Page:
Mom entrepreneurs balancing work, family

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By Andrew Michalscheck By Andrew Michalscheck

MESA, Ariz. -- Erin Owens spends her days in the business of beauty. She opened Mesa spa Fuchsia in 2006 after she and her business partner, Lisa Vukonich,  wanted to spend less time at work and more time with their families.

“We were looking for a way to find a balance,” said Owens.

Both Owens and Vukonich had careers in higher education that pulled them away from time with their kids.

“It was long hours. You didn’t have the freedom and the balance,” said Owens. “There could be a parent-teacher conference at two in the afternoon, and you can’t go.”

Owens and her partner opted to start their own business, which has allowed them more flexibility.

“She wasn’t able to be here today because she had commitments with her kids,” said Owens of Vukonich, “So I’m able to come in.”

According to the U.S. Census Bureau, the number of women staying at home to raise children is at an all-time low of 23 percent.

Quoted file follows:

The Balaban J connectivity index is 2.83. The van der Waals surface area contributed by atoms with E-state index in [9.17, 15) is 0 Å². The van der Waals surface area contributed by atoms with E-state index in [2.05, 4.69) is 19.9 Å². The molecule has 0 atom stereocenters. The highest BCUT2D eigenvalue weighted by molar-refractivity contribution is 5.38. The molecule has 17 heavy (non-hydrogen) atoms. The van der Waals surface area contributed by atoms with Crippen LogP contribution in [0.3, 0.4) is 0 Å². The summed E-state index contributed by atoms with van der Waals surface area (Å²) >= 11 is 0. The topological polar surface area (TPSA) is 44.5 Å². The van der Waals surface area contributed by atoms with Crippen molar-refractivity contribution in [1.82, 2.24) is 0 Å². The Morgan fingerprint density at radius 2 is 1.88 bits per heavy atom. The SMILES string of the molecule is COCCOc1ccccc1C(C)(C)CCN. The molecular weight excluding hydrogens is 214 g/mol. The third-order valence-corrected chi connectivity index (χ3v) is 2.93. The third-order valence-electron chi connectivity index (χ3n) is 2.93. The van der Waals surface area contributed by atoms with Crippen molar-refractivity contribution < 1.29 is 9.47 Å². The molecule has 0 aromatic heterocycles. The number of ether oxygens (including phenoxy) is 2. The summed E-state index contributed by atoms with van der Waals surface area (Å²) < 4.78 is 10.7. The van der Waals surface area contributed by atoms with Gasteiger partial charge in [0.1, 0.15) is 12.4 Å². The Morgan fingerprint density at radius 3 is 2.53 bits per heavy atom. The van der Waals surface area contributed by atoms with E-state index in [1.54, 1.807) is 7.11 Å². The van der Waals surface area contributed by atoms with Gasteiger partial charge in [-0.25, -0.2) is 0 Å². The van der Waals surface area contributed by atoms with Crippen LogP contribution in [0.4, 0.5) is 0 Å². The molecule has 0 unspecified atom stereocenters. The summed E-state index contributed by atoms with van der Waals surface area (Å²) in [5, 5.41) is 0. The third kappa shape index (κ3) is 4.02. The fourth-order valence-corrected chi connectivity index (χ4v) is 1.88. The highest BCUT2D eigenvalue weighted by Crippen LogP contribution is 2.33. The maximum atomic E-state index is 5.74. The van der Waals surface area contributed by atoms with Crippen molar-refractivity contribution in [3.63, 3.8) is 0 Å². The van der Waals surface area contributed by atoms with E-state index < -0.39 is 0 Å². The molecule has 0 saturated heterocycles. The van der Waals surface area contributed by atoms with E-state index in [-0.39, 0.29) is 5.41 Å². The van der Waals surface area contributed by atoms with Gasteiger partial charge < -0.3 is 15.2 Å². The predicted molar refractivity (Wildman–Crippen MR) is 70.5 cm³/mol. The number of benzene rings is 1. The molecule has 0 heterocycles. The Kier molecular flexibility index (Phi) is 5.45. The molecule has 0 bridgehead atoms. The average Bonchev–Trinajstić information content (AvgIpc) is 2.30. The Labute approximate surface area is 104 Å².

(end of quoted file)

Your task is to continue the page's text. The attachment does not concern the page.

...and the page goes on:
Brent Kleinman, an Arizona attorney who helps small businesses get started, says more moms are opting for the small business route so they can achieve a work-life balance.

“The successful ones really forecast what their chances are. They’re realistic as far as knowing they may have a good product or service, but they’re not going to retire off that in six months,” he said.

Owens says she has certainly had her share of long hours, and six years in she is not looking to retire soon. Still, she doesn’t miss the pace of her old 9 to 5 life style, which had her missing out on some of life’s most important moments.

“I was running a thin line between getting to work, commuting to work, and getting home to make dinner for the family,” said Owens. “The next thing you know it’s two years down the road and you feel like, 'oh my gosh, I’ve missed a lot.'”

Owens says her new role as a small business owner allows her more flexibility and a better work-life balance.